Thanks to a ruptured Chevron oil pipeline, more than 33,000 gallons of crude oil spilled into Salt Lake City's Red Butte Creek in June 2010. The spill not only killed wildlife, including waterfowl, fish, and the invertebrates they eat, but also caused park closures and many residents along the creek to become ill. Now, more than two years later and with a comment period on the spill's closure document set to open, the Utah Division of Water Quality says the creek is clean. Environmentalists disagree.
A draft of the document decision concludes that testing of Red Butte Creek shows that any traces of remaining oil are not a threat to human health or to the environment:
"The testing of the water and the sediments has shown us that the creek pretty well reached a steady state. We see the Red Butte Creek numbers consistent with what we might expect in an urban creek."
John Whitehead, Assistant Director for the Utah Division of Water Quality, says this means that formal cleanup activities at the creek can come to an end, but that Chevron is still on the hook for any further cleanup if more contamination is found in the future:
"We’re going to require chevron to continue to monitor for another few years the water, sediment and macro invertebrates to make sure we aren't seeing any changes, that things stay down at the levels we are seeing now.”
Whitehead says Chevron will also be required to complete ongoing repairs, including those to Riparian areas along the creek.
However, Zach Frankel, Executive Director of the Utah Rivers Council, calls any claim that the cleanup is "ludicrous":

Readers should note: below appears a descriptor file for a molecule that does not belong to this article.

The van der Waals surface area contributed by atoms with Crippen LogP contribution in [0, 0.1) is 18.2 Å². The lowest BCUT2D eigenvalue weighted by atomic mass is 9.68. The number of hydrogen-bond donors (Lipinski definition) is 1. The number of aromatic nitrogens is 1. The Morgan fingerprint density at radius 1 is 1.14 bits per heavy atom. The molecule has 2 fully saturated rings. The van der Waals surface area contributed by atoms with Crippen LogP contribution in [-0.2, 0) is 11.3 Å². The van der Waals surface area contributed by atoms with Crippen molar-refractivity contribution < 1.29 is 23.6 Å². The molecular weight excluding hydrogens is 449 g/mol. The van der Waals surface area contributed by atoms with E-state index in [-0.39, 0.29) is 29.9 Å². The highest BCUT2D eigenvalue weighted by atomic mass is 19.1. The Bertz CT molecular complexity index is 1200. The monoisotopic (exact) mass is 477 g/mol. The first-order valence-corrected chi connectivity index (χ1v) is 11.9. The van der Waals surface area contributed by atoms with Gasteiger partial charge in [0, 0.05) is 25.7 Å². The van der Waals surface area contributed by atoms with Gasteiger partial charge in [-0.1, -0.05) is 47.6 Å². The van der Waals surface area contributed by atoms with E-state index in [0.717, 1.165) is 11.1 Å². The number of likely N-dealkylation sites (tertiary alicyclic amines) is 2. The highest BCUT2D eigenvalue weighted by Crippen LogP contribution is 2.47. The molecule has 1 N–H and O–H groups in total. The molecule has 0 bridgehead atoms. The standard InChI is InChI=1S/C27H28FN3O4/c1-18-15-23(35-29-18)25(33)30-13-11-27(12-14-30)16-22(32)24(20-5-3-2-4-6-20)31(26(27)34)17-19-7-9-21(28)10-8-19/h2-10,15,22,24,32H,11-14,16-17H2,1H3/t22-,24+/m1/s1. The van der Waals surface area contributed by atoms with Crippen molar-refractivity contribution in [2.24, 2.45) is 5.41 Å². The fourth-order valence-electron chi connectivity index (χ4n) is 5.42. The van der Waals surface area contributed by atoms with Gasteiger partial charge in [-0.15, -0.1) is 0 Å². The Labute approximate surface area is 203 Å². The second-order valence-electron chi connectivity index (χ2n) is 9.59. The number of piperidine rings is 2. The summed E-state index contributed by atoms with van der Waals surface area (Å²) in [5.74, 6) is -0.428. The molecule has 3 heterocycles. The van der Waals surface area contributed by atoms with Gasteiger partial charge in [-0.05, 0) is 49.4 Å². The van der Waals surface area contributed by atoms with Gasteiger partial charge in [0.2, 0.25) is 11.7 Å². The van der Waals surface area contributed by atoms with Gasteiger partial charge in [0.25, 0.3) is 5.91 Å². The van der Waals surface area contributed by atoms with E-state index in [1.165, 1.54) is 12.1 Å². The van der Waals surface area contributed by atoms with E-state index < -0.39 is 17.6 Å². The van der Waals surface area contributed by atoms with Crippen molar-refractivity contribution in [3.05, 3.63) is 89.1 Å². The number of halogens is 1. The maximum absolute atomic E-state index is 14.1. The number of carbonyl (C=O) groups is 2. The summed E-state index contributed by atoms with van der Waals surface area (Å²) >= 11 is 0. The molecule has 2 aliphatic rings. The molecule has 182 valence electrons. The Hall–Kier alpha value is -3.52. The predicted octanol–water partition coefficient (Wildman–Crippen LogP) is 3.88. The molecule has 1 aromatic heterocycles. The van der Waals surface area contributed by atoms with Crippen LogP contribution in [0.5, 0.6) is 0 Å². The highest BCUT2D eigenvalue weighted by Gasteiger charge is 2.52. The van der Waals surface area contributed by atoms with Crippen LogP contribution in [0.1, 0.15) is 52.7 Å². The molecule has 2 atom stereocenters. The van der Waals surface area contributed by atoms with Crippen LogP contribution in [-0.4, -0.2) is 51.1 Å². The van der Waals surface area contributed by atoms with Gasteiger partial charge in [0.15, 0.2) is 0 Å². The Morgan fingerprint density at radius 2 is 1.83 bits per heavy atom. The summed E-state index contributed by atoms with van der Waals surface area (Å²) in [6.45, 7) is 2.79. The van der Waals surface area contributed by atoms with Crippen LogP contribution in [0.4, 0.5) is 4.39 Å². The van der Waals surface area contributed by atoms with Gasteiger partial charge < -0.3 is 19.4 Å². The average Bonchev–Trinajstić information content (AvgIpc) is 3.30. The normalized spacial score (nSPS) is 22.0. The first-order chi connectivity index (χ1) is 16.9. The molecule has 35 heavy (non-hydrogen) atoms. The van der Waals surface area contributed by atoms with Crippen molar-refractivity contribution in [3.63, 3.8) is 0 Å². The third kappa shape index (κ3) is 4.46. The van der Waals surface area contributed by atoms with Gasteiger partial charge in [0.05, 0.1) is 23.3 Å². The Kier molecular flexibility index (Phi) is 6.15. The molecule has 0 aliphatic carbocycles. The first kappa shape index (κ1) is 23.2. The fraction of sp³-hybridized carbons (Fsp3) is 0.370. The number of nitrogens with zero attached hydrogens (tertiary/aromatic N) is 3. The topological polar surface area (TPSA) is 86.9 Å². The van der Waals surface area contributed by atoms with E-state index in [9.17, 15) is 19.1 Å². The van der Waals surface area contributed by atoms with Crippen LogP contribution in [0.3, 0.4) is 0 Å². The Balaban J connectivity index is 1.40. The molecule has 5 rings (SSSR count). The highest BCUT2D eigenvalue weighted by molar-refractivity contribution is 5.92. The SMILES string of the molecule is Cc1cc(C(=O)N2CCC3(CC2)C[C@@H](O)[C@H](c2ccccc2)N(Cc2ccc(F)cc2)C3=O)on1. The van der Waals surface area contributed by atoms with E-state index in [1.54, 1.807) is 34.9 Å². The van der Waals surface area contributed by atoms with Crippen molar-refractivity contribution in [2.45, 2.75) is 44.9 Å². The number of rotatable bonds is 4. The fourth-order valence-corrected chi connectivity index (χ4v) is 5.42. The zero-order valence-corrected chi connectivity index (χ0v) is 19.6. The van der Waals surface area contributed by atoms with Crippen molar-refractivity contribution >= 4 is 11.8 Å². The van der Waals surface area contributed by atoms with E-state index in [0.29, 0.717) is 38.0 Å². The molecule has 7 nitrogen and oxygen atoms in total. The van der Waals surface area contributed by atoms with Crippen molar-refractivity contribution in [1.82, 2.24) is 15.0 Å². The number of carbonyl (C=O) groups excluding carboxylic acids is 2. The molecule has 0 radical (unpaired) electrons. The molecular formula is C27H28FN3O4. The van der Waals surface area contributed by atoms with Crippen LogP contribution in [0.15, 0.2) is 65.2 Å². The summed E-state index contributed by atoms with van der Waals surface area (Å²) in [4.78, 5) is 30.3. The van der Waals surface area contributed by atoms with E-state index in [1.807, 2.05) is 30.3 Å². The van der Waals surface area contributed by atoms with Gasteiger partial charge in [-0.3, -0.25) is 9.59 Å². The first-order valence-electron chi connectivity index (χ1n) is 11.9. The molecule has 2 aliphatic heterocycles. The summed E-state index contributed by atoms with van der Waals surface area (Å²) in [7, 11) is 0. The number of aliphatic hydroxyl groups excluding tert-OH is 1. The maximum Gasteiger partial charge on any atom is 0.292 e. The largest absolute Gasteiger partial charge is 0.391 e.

" If I poured a quart of oil in your backyard, you couldn't just hose it down to get rid of it. You'd ahve to physically remove the soil and drag it away because the oil is going to cake on to all the things it touches. Just because they claim they flushed it out of the system doesn’t mean it’s true."
Frankel says oil that remains in the creek bed will slowly make its way into ground water and will once again become a health hazard:
"We anticipate that through precipitation events dumping oil into the creek bed from where it currently resides now along rocks and vegetation and soil along the creek bed, that eventually Liberty park will contain sediments of oil again."
But Whitehead says the division has tested for oil along the creek’s banks and hasn’t found any evidence of a problem.
"We've had high-flow events that would have scoured and addressed some of this oil that might have been residual along the banks and such, and so I think we've pretty well answered that question in our minds."
A comment period on the draft decision document opens Friday and runs through December 10.